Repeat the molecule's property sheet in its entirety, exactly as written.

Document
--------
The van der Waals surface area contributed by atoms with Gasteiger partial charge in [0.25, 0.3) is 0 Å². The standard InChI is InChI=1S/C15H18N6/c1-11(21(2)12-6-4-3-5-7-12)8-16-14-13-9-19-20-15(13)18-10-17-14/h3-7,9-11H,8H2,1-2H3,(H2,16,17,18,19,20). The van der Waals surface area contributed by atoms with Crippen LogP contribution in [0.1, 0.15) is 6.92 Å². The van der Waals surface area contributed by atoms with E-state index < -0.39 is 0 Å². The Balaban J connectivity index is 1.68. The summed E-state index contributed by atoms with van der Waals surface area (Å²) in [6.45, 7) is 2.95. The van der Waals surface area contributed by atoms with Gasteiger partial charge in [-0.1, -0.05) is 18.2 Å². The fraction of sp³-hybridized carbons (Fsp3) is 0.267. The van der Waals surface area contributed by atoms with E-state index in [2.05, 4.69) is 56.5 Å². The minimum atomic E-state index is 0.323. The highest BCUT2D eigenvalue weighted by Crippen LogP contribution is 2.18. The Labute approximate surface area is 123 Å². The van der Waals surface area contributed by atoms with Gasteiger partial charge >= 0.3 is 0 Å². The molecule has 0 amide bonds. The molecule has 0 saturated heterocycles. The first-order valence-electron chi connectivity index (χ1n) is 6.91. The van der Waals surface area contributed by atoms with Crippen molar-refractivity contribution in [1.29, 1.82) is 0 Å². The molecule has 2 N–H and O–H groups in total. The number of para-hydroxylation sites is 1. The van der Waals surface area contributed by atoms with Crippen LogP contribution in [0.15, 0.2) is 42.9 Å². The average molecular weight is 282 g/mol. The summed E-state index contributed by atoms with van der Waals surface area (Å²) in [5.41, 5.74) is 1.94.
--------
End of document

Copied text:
The van der Waals surface area contributed by atoms with Gasteiger partial charge in [0.25, 0.3) is 0 Å². The standard InChI is InChI=1S/C15H18N6/c1-11(21(2)12-6-4-3-5-7-12)8-16-14-13-9-19-20-15(13)18-10-17-14/h3-7,9-11H,8H2,1-2H3,(H2,16,17,18,19,20). The van der Waals surface area contributed by atoms with Crippen LogP contribution in [0.1, 0.15) is 6.92 Å². The van der Waals surface area contributed by atoms with E-state index < -0.39 is 0 Å². The Balaban J connectivity index is 1.68. The summed E-state index contributed by atoms with van der Waals surface area (Å²) in [6.45, 7) is 2.95. The van der Waals surface area contributed by atoms with Gasteiger partial charge in [-0.1, -0.05) is 18.2 Å². The fraction of sp³-hybridized carbons (Fsp3) is 0.267. The van der Waals surface area contributed by atoms with E-state index in [2.05, 4.69) is 56.5 Å². The minimum atomic E-state index is 0.323. The highest BCUT2D eigenvalue weighted by Crippen LogP contribution is 2.18. The Labute approximate surface area is 123 Å². The van der Waals surface area contributed by atoms with Gasteiger partial charge >= 0.3 is 0 Å². The molecule has 0 amide bonds. The molecule has 0 saturated heterocycles. The first-order valence-electron chi connectivity index (χ1n) is 6.91. The van der Waals surface area contributed by atoms with Crippen molar-refractivity contribution in [1.29, 1.82) is 0 Å². The molecule has 2 N–H and O–H groups in total. The number of para-hydroxylation sites is 1. The van der Waals surface area contributed by atoms with Crippen LogP contribution in [0.15, 0.2) is 42.9 Å². The average molecular weight is 282 g/mol. The summed E-state index contributed by atoms with van der Waals surface area (Å²) in [5.41, 5.74) is 1.94.